What does this connection mean narratively speaking? Not that much, really. But in the case of visual-emotional storytelling, this would be the wrong question to ask anyway. The only important connection (and the only logical one brought up in this particular cinematic universe) is in the shape (the diamond) linking the two images inextricably in the mind of the reader as an idea. What can be deduced from this correlation? By the end of the film, one can, for example, draw implied similarities between the “2-D” world of the mother and daughter’s tragic story and the tragic state of abandonment and absence in the “3-D” world. The diamond in each shot also suggests an inherent connection between the world of the humans (hand-drawn sequences) and the world of the robots (computer-generated sequences). Artificial and human life bleed into one, explaining how Roman mythology can become embodied in a technological wonder such as a virus.

Virus carries with it many other examples of visual matching, each with their own resonances and logical connections.

A cut from one weapon to the other foreshadows danger in both worlds.


The film even returns to certain visual ideas again and again throughout the film, such as this one:


Each re-occurrence reminds us of the visual idea it created when first introduced. Bringing back striking images like this one over and over again can often be criticized as filmmaking laziness (see reviews for any Terrence Malick film) but if understood on the level of visual-emotional storytelling, the critics have less ground to stand on.

Though the mere fact that certain images look alike or echo each other are not enough to evoke serious questions and conversations. They also needs examples of visual layering: something this film has in spades.

The greatest example of visual layering can be found in the contrasting worlds of the mother-daughter sequences (played out as memories, or a re-telling, of a tragic event) and of the present-day sequences where we follow an android investigating the virus. The former are done in striking (often terrifying) hand-drawn sequences. The latter are in fully-rendered computer-generated animation. The use of hand-drawn sketch animation (considered almost a novelty now) to represent the humans and CGI (the standard and paragon of realism in animation) to represent the machine world is a strong and subversive enough choice to develop questions in the viewers’ heads about what is “real” or “less real” about one art form over another (or one form of living beings over another). It also begs questions about the ephemeral nature of dreams and memories (represented by the hand-drawn animation) and the sobering solidity of the ever-present (the CGI post-apocalypse).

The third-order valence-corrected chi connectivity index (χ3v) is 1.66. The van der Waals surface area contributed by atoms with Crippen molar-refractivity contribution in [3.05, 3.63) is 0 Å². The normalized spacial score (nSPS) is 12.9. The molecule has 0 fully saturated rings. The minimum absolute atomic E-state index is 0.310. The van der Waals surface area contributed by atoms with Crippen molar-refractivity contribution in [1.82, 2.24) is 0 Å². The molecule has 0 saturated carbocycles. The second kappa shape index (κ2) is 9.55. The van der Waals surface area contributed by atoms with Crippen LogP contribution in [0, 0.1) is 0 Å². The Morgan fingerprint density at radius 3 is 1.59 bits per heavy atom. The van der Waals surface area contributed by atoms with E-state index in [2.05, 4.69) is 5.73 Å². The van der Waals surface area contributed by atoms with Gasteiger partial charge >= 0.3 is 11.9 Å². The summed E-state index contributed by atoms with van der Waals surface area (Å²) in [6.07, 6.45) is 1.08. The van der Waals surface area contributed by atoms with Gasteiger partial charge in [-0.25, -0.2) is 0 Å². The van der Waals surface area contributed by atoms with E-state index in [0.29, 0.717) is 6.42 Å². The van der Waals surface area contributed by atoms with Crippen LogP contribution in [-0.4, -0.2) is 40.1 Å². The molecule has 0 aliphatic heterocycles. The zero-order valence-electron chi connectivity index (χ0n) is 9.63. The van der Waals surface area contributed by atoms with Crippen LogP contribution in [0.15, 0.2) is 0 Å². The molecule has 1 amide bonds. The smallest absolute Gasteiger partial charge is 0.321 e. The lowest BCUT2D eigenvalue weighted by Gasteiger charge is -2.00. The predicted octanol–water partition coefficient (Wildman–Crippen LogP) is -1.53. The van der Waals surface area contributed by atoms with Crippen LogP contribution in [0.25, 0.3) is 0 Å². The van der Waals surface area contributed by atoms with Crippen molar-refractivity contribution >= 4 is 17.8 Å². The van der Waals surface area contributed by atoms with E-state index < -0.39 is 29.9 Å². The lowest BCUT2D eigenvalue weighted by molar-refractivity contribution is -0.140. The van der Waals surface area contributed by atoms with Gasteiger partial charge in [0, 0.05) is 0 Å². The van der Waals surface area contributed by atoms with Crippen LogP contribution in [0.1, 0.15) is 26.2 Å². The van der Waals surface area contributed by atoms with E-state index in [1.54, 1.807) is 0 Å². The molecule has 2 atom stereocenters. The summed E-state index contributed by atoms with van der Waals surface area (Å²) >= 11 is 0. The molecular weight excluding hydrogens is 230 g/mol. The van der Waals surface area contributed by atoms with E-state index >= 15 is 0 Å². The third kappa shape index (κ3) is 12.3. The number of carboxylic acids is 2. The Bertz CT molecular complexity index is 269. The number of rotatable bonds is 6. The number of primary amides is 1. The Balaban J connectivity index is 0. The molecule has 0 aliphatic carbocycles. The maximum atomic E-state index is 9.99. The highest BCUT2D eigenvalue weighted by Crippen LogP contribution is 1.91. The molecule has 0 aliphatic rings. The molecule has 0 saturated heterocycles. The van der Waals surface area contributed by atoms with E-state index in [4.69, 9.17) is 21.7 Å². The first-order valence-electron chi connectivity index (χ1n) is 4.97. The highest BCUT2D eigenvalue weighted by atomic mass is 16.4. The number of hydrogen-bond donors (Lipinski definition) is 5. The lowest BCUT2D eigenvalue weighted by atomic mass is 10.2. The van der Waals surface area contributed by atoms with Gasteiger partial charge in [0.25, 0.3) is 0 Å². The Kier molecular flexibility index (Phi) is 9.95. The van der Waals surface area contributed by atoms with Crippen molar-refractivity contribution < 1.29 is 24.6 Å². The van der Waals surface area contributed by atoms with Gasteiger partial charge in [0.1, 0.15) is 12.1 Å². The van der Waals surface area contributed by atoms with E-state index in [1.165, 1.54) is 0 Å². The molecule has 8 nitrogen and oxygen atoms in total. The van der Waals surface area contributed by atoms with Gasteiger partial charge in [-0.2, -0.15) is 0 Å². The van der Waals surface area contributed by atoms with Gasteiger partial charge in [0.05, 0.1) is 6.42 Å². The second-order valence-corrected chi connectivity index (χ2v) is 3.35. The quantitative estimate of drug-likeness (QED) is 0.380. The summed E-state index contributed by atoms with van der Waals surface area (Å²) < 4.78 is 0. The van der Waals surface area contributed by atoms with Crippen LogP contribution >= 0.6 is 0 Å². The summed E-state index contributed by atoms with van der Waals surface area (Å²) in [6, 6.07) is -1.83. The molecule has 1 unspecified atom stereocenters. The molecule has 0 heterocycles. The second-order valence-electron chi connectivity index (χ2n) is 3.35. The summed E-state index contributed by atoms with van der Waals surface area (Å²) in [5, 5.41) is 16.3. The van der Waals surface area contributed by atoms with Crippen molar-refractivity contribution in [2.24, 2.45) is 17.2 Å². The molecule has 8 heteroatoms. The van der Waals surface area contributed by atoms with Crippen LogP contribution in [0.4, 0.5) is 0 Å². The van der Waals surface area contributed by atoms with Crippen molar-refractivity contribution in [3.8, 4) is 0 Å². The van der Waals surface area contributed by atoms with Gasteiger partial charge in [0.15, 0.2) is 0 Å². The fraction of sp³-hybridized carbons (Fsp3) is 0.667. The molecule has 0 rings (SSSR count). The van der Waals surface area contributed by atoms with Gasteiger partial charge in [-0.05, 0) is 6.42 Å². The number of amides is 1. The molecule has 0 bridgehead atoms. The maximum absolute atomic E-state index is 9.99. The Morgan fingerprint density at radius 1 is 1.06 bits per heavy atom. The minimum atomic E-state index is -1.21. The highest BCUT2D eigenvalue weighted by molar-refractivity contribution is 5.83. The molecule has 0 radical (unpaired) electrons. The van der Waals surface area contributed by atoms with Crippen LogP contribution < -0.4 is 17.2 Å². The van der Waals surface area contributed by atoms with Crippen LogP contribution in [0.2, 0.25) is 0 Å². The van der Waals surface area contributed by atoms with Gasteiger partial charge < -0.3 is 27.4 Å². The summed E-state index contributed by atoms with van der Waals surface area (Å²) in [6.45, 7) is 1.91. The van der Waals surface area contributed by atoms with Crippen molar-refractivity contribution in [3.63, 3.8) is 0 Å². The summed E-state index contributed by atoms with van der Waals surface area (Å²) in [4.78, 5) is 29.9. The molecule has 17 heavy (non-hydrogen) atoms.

The more connotations we can bring to these visual comparisons, the more layering of complexity and ambiguity we will be able to find in the film’s non-traditional understanding of storytelling.

Both shots match in location and visually layer because of the contrasts in connotations implied by the two forms of animation.

Visual representations of body horror and trauma overlap between cinematic worlds (and art mediums)


Once the visual layering of the connotations get mixed in with the visual matching of the forms and iconography, the possibilities for variety in stimulation of thoughts and emotions among viewers become endless.

The ideas of visual matching and visual layering as they pertain to creating non-narrative, visual-emotional stories are quite complex, and would need many more examples from the film to fully flesh out. So from one short film fanatic to another, do yourself a favor and watch Virus in Paradise. Then again. Then one more time. See what purely visual ideas are communicated to you. Unpack the connotations of the images, and the visual connections found within.

And most importantly, celebrate the complexity and artistry of ambitious short films being made by filmmakers all over the world!